The blend level (biodiesel percentage in a biodiesel-petroleum diesel mixture) determines certain characteristics of the blended fuel. Blends of biodiesel and petroleum diesel are designated by the letter “B” and a number denoting the biodiesel percentage within the blend, i.e., B5, B10, etc. Using biodiesel blends having higher biodiesel levels than recommended may compromise engine performance. Lower blend levels may reduce expected benefits, such as fuel lubricity and lower tail pipe emissions of unburned hydrocarbons, carbon monoxide, particulate matter, nitrogen oxides, sulfates, polycyclic aromatic hydrocarbons (PAHs), and nitrated PAHs. In addition, biodiesel cloud and pour points are usually higher than those of petroleum diesel fuel. The cloud point is the temperature at which the fuel becomes hazy or cloudy due to wax crystal formation. The pour point is the lowest temperature at which an oil will flow. As the percentage of biodiesel increases (i.e., a higher blend level) the fuel blend consequently becomes unsuitable or difficult to use in cold weather conditions. Furthermore, engine injection timing can only be adjusted to a certain extent based on the blend level in order to improve engine emissions and performance.

The presence of biodiesel in certain fluids, even at low concentrations, can compromise performance in certain engines or can interfere with certain processes. It can be important to ascertain the presence and/or the amount of biodiesel in such applications. Where the presence of biodiesel can render the fluid unsuitable for its intended use, it would be advantageous to determine whether the fluid is contaminated with biodiesel. For example, the transport and storage of various fluids, including biodiesel, petroleum diesel, gasoline, jet fuel, and components thereof, provides opportunities for undesired mixing of fluids, including contamination by residual amounts of one or more fluids from prior use of transport or storage containers, pipelines, or hoses, for example.

Accordingly, there is a need to detect an analyte, such as biodiesel, in a fluid at the level of parts per million or better in a short amount of time; e.g., from seconds to minutes.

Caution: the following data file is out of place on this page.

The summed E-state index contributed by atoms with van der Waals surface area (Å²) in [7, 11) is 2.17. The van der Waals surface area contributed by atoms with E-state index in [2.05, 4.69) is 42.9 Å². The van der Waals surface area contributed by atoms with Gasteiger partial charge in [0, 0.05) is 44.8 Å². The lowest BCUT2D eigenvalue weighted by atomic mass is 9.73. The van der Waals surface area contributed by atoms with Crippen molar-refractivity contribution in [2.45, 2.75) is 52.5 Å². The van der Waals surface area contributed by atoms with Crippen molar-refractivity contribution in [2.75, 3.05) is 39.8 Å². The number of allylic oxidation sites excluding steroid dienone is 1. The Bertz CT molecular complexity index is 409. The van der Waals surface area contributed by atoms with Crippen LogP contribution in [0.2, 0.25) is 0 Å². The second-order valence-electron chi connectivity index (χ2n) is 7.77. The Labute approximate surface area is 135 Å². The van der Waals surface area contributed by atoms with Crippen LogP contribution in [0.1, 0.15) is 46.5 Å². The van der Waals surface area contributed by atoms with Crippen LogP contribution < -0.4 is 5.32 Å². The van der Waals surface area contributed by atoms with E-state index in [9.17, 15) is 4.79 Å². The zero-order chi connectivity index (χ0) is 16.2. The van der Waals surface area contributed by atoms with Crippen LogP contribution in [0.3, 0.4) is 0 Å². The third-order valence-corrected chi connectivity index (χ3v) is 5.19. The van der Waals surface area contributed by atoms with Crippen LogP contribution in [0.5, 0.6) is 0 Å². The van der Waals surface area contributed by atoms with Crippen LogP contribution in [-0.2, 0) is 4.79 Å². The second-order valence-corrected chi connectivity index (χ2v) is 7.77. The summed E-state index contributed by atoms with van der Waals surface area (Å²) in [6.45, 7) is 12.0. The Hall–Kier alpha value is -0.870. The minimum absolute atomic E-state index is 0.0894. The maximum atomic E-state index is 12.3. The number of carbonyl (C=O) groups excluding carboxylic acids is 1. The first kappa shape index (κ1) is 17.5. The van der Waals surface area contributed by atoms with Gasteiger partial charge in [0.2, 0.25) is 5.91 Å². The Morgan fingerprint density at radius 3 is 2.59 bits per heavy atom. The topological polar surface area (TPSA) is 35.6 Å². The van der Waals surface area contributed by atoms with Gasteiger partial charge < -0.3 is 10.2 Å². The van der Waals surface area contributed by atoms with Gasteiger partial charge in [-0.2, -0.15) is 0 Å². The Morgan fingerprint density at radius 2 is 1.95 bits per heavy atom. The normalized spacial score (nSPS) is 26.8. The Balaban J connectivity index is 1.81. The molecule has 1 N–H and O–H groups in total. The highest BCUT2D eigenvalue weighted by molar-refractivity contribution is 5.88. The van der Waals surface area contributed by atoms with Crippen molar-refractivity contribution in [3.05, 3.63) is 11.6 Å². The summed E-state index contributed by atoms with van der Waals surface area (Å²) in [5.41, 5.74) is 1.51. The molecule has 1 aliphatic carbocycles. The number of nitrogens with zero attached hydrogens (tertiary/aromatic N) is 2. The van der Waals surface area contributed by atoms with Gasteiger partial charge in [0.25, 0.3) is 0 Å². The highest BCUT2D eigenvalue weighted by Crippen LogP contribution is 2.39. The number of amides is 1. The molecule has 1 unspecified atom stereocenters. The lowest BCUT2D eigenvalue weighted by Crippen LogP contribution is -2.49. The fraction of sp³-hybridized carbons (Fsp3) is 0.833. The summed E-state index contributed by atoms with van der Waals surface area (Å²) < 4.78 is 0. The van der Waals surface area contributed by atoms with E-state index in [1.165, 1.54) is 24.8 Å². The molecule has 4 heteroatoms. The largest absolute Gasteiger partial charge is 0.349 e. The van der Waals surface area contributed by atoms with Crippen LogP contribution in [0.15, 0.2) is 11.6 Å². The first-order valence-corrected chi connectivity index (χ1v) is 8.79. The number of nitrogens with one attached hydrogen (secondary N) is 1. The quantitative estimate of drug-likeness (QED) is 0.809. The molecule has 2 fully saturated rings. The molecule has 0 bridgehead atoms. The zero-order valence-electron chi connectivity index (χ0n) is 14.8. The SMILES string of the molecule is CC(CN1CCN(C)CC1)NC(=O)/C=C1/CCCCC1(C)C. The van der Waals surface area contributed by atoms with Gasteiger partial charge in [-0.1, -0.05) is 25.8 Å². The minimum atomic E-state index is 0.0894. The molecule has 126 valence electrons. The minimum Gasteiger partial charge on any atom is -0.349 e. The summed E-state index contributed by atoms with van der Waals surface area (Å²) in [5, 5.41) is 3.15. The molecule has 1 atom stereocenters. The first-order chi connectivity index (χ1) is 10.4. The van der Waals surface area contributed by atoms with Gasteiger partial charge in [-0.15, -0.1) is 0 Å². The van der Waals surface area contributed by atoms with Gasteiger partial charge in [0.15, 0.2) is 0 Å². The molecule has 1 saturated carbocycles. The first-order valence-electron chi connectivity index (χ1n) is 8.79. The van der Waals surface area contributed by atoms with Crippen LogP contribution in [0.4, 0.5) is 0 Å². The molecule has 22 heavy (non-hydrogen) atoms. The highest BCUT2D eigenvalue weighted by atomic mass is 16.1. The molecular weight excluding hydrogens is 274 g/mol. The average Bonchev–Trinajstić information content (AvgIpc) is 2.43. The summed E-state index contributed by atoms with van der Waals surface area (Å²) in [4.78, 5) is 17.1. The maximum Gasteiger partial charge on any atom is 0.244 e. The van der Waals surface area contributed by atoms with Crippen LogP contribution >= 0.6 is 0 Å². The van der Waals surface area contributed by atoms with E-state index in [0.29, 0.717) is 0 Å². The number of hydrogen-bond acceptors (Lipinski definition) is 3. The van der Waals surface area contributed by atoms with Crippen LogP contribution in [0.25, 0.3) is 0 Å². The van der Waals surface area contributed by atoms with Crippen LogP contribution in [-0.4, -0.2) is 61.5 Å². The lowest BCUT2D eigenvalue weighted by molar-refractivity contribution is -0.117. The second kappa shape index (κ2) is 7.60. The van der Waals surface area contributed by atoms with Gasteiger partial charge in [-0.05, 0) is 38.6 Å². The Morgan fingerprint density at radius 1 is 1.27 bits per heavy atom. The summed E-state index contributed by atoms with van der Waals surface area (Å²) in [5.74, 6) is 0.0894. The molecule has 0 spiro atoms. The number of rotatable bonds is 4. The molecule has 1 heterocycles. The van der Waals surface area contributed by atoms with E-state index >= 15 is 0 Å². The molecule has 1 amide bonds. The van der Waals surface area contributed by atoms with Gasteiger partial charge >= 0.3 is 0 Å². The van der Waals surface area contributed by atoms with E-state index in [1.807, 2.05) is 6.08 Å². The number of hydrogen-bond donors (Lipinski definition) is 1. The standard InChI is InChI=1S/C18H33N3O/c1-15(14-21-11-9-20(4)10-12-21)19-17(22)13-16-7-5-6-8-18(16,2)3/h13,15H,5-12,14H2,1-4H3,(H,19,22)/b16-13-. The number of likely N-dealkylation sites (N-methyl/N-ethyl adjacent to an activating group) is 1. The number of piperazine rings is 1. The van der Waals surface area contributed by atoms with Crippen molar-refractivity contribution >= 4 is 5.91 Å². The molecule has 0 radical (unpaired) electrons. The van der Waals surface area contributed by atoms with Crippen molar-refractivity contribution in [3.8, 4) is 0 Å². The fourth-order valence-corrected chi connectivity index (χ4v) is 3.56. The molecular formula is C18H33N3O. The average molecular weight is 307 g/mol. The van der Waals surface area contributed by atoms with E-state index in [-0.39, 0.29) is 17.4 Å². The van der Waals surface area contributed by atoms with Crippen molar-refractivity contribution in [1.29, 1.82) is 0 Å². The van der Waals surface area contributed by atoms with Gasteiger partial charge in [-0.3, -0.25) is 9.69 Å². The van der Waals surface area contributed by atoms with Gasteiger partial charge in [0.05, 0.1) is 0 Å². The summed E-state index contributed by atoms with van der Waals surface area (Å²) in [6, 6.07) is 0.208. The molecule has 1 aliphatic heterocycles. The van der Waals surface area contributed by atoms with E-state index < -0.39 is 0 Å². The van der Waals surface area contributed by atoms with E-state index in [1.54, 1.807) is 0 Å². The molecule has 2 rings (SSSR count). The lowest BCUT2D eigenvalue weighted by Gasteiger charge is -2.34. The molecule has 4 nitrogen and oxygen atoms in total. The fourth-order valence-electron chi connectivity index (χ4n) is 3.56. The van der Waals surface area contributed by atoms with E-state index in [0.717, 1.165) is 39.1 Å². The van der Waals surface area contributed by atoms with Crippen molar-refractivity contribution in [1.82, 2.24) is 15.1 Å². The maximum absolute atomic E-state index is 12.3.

SUMMARY

The present technology includes devices, systems, and processes that relate to detecting a concentration of an analyte in various fluids, including the detection of biodiesel in fluids such as jet fuel, petroleum diesel fuel, and gasoline.

A device or system for detection of an analyte in a fluid includes an infrared light source, a detector, and fluid positioning means, such as a sample stage. The light source can include an infrared light emitting diode (IR LED) or a quantum cascade laser. The light source can be configured to provide a beam having a plurality of infrared wavelengths, the plurality of infrared wavelengths including only a portion of the infrared spectrum by having the beam pass through a band pass filter, where the portion of the infrared spectrum is substantially centered on a wavelength absorbable by the analyte. The detector can include mercury cadmium telluride (MCT). Temperature of the detector and/or the infrared light source can also be controlled by a temperature control means, such as a cooling system, including a thermoelectric or Peltier system, a heat exchanger, and a pump. The fluid positioning means can be disposed intermediate the light source and the detector, where the fluid positioning means can be configured to allow one or more fluid samples to pass therethrough, including one or more disposable containers of fluid samples to be placed thereon or moved therethrough. The device or system can include electronics including a driver for the light source, signal processing means configured to transform a detector voltage to a readout for a concentration value of the analyte, temperature control of the light source, a detector to maintain uniformity in spectral output of the light source and spectral response of the detector, and one or more sensors to monitor concentration of water vapor and oxygen to determine the effectiveness of nitrogen purging of the device. Additional optical components can include one or more various mirrors and apertures to focus and collimate light emitted from the light source.